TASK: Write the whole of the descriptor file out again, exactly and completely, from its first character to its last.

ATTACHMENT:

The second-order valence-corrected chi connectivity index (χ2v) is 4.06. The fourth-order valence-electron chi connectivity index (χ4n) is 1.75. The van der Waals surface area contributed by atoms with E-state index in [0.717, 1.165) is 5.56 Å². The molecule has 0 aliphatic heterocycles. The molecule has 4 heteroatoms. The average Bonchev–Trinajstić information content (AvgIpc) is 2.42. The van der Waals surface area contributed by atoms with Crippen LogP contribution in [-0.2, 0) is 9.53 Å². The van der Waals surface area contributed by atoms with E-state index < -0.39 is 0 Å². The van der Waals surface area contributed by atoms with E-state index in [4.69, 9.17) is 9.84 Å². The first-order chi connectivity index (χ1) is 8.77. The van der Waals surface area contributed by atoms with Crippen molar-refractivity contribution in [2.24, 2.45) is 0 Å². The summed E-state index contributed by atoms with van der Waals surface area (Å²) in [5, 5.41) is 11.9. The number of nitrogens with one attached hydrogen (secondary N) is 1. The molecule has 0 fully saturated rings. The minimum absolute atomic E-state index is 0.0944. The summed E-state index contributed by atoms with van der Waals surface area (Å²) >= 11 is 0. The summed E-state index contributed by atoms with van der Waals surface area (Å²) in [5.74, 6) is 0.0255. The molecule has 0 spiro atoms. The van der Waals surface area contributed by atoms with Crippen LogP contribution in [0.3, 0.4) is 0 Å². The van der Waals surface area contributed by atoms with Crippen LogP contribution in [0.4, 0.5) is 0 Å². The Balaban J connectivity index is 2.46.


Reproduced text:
The second-order valence-corrected chi connectivity index (χ2v) is 4.06. The fourth-order valence-electron chi connectivity index (χ4n) is 1.75. The van der Waals surface area contributed by atoms with E-state index in [0.717, 1.165) is 5.56 Å². The molecule has 0 aliphatic heterocycles. The molecule has 4 heteroatoms. The average Bonchev–Trinajstić information content (AvgIpc) is 2.42. The van der Waals surface area contributed by atoms with Crippen LogP contribution in [-0.2, 0) is 9.53 Å². The van der Waals surface area contributed by atoms with E-state index < -0.39 is 0 Å². The van der Waals surface area contributed by atoms with E-state index in [4.69, 9.17) is 9.84 Å². The first-order chi connectivity index (χ1) is 8.77. The van der Waals surface area contributed by atoms with Crippen molar-refractivity contribution in [2.24, 2.45) is 0 Å². The summed E-state index contributed by atoms with van der Waals surface area (Å²) in [5, 5.41) is 11.9. The number of nitrogens with one attached hydrogen (secondary N) is 1. The molecule has 0 fully saturated rings. The minimum absolute atomic E-state index is 0.0944. The summed E-state index contributed by atoms with van der Waals surface area (Å²) >= 11 is 0. The summed E-state index contributed by atoms with van der Waals surface area (Å²) in [5.74, 6) is 0.0255. The molecule has 0 spiro atoms. The van der Waals surface area contributed by atoms with Crippen LogP contribution in [0.3, 0.4) is 0 Å². The van der Waals surface area contributed by atoms with Crippen LogP contribution in [0.4, 0.5) is 0 Å². The Balaban J connectivity index is 2.46.